Editor's note: This story is part of Southwest Michigan Second Wave's On the Ground Kalamazoo series.
Like some Kalamazoo neighborhood spots, natural places, cemeteries, etc., the Michigan Festival of Sacred Music's Music in Place
project has just been quietly existing, waiting for people to discover what's special about it.
Right now, MFSM
has its Connecting Chords Music Festival going at full steam, bringing a variety of live music to town this August through November.
But back in 2020-2021, the lingering pandemic kept live music from happening.
The nonprofit group was working to keep musicians playing. "We thought it'd be important to try to put money into the hands of musicians" who couldn't make their usual income in live performances, Executive Director Elizabeth Start says.
They first launched the Resonance Project
, enlisting local composers and musicians to create new music inspired by artwork at the Kalamazoo Institute of Arts.
As COVID persisted, they wanted a follow-up. "We thought it'd be a neat idea to have people celebrate Kalamazoo by writing a piece about a place that's important to them," Start says.
Composer/musicians were selected by “the board and our program committee, and we had gathered suggestions from area musicians we knew of, to find folks we didn't yet know so well.”
Music In Place went online in May 2021. Start says there was no formal roll-out. Instead, the link was published in programs and shared on social media. "It's been sort of a, 'oh, by the way, come look at this.'"
Some pieces capture a moment in local history, like Helen Yee's "Before the After." Inspired by the Kalamazoo Farmers Market, it "was particularly poignant because it was closed down at the time," Start says.
Others are evergreen, relevant as long as Kalamazoo exists. Standouts that come to Start's mind are the "love song" about Riverside Cemetery by Megan Dooley, "Riverside," and two differing pieces on the Stuart and Edison neighborhoods by Stratøs and Jordan Hamilton.
"People obviously were grabbing onto something that meant something to them, and finding a way to express that," Start says.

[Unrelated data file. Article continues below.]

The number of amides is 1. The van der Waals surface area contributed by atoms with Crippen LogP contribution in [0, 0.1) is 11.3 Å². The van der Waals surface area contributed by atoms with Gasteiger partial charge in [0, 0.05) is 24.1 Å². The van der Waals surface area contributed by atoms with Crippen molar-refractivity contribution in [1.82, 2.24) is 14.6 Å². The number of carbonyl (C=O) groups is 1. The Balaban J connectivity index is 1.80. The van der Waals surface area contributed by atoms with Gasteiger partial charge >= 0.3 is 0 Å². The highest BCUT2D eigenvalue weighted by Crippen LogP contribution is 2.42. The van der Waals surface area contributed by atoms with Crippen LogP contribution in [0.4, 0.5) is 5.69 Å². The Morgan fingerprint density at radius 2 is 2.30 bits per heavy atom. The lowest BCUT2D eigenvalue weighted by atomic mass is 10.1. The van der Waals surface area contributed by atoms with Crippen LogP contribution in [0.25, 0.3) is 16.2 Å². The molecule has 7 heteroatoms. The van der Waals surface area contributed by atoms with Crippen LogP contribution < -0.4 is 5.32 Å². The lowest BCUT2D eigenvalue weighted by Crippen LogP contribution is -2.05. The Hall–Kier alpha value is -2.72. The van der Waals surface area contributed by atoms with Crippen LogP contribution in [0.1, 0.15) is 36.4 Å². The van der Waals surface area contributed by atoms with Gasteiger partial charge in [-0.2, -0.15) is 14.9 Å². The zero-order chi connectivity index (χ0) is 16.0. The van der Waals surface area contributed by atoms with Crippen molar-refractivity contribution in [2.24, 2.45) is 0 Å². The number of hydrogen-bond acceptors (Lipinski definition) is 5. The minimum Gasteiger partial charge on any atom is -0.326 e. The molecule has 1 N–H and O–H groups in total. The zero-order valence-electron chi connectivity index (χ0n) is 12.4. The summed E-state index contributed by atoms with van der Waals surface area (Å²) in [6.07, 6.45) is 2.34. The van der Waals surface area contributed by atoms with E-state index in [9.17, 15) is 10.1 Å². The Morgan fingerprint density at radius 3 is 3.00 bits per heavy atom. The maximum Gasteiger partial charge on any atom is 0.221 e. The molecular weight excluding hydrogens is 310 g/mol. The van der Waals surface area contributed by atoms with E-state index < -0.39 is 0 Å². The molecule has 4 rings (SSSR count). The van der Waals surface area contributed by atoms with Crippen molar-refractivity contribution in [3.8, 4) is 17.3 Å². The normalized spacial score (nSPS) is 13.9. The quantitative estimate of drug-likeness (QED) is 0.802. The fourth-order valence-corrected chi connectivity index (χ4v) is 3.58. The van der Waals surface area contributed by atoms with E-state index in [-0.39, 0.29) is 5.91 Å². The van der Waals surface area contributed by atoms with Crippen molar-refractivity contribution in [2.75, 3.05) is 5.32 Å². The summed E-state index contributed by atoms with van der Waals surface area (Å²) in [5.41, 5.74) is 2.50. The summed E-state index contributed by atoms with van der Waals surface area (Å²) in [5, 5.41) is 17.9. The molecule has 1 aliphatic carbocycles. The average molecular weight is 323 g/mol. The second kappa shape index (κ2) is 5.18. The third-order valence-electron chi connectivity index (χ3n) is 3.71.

Some of the Kalamazoo places and sounds:
Stratøs turned a rainy Stuart Neighborhood day into music.
moved out to Los Angeles this summer, he says from his new home. Two things he knows he's going to miss now that he's out in the dry West are the Stuart Neighborhood and rain showers.
"Absolutely! It's pretty dry out here, so far."
Originally from Ann Arbor, he moved to Kalamazoo in 2014 to attend Western Michigan University. He earned his undergrad and master's, then spent another two years here "when COVID happened," he said.
It was during lockdown when he went for a walk in Stuart. A sprinkle turned into a shower. "I might've been under a tree or something, and the rain started to make this really cool rhythmic pattern... little melodic fragments start up really slowly and sparse, far apart... faster and faster, closer together."
Stratøs turned a rainy Stuart Neighborhood day into music.
The result is a musical shower, with Stratøs on sax, Julia Moffa (vocals), Yakiv Tvietinskyi (trumpet), John Hébert (bass), and Madison George (drums).
With life limited by COVID, it was one of those moments of focus on the world close to home. "I was at home, just like everyone else, and did quite a bit of creating in the Stuart neighborhood. A lot of my recent work was made there, so it has a special place in my heart," he says.
n Hamilton's "Stockbridge" was inspired by his fears and hopes for a changing Edison Neighborhood and Kalamazoo.
Jordan Hamilton's piece got its inspiration from a mural on Howard's Party Store in the Edison Neighborhood.
He took a photo of it at night, lit under harsh lamps. The mural
, by Bonus Saves, shows Washington Square on Portage Street near Stockbridge Avenue in the 1940s, the road lined with vibrant life and businesses.
Hamilton was not inspired to create a lively retro piece from the scene. There's a tension between the past in the mural and the present. His "Stockbridge" is slow, ominous, surreal. Loops and samples, voices and instruments going backwards, and forwards, capture "the energy of change" surrounding the mural, according to his notes. "Stockbridge" was also co-arranged by drummer Terrance Smith and keyboardist Grayson Nye.
Kalamazoo is at a "turning point," Hamilton says. But he is not sure if he should have hope or fear.
Cellist Jordan Hamilton's "Stockbridge" was inspired by his fears and hopes for a changing Edison Neighborhood and Kalamazoo.
Washington Square has been undergoing revitalization -- he points out that there are new Black-owned businesses there, but he also worries about gentrification.
If the neighborhood improves, housing costs could go up and people may be priced out of their homes, he suspects. "They're not going to have a choice. But does that mean you don't try to improve the area? Where's the line?"
There are places in Kalamazoo that have meaning to him, or beauty -- one can point and say "hey, this is a nice little nature spot, or hey, this is a nice downtown -- oh yeah, Bell's Brewery!"
The mural, set in the past, brings to his mind Kalamazoo's history of segregational redlining. "You can really see the lines," he says. "At the same time, Bells Brewery is on the Northside, and they don't have any customers from the Northside coming in there. Mostly people from all the way down Portage coming from Pfizer or Stryker."